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Re: [css3-background] Where we are with Blur value discussion

From: Aryeh Gregor <Simetrical+w3c@gmail.com>
Date: Thu, 15 Jul 2010 17:10:19 -0400
Message-ID: <AANLkTimSOBPeIsfsGZT7qzol_11c-xWf7l4WOTN2vFS4@mail.gmail.com>
To: Sylvain Galineau <sylvaing@microsoft.com>
Cc: "Tab Atkins Jr." <jackalmage@gmail.com>, "L. David Baron" <dbaron@dbaron.org>, Brad Kemper <brad.kemper@gmail.com>, Simon Fraser <smfr@me.com>, Brendan Kenny <bckenny@gmail.com>, www-style list <www-style@w3.org>
On Wed, Jul 14, 2010 at 6:01 PM, Sylvain Galineau
<sylvaing@microsoft.com> wrote:
>> From: www-style-request@w3.org [mailto:www-style-request@w3.org] On
>> Opera displays it correctly, pixel-for-pixel.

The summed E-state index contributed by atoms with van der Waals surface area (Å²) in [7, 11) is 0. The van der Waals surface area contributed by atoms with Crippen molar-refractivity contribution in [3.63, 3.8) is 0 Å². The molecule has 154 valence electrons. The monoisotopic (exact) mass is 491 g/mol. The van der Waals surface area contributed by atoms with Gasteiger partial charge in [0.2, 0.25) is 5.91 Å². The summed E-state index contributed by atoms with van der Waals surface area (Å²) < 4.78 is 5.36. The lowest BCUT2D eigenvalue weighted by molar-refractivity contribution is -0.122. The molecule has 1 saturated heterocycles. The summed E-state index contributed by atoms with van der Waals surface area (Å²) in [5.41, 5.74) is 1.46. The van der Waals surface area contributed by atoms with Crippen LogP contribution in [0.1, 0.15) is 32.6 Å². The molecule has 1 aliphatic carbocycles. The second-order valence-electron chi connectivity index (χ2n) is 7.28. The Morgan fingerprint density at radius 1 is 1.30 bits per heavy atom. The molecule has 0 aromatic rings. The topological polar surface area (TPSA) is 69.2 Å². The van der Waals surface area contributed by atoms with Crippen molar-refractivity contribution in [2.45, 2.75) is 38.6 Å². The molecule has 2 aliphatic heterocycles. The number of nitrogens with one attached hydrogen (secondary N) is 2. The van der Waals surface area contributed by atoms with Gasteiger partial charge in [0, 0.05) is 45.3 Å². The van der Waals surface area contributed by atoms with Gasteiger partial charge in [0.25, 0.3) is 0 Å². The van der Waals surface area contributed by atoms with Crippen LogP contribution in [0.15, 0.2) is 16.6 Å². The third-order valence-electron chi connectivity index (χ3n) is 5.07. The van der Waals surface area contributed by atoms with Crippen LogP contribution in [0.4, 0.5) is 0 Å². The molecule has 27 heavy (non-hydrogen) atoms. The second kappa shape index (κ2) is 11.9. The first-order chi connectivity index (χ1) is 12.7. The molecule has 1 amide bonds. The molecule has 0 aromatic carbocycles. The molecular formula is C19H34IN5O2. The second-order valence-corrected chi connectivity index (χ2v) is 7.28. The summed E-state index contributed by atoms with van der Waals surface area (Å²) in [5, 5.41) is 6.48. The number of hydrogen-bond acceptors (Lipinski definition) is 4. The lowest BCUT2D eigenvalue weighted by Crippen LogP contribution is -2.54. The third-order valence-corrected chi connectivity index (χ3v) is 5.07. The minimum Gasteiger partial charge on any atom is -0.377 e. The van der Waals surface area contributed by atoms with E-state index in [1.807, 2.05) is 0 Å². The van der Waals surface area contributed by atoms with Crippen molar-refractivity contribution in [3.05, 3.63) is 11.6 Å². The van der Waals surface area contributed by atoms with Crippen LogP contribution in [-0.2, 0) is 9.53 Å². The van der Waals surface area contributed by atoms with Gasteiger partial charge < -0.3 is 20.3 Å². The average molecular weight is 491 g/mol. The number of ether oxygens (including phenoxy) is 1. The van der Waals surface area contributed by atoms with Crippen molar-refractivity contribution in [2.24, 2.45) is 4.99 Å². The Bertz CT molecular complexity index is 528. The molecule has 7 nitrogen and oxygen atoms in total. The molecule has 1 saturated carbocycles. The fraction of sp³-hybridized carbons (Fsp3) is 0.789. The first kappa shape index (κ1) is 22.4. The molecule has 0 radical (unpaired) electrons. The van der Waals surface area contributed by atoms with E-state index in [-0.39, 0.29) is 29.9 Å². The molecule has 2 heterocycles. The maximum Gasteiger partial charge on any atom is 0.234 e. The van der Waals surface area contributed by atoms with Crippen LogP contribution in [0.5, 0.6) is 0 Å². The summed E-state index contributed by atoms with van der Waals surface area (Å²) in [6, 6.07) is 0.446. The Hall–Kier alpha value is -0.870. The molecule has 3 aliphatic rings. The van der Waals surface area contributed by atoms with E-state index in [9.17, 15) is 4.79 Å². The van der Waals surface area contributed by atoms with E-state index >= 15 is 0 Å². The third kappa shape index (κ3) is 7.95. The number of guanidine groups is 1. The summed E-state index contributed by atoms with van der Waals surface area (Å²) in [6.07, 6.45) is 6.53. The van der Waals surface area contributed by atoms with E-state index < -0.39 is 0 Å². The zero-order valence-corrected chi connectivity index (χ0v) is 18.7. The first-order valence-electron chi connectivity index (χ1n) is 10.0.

> OK, I'll ask the dumb question: how did you determine that was the case ?

Okay, I didn't mean it was *exactly* correct -- I didn't check the RGB
values of the pixels against a real Gaussian blur.  I meant that it
looks indistinguishable to me from a correct result when I superimpose
the images and flip between them.  I concluded this because:

1) Opera 10.60's canvas rendering of this case looks identical to
IE9PP3 and Safari 5/Windows.  Chrome and Firefox both display
differently from the other three and each other.  Either Opera and IE
both reverse-engineered Safari, or they're all just following the

2) Opera 10.60's canvas rendering looks identical to its SVG
rendering, as it's supposed to.  This SVG rendering, in turn, looks
identical to Chrome's and Firefox's SVG renderings.  Either everyone
is reverse-engineering everyone else here too, and they happened to
get the same result in this case as well, or they're all just
following the spec.

3) Philip Taylor wrote a test using an actual Gaussian blur:
 Opera passes (again, superimposing the expected/actual and flipping
back and forth).  This is pretty definitive.
Received on Thursday, 15 July 2010 21:10:56 UTC

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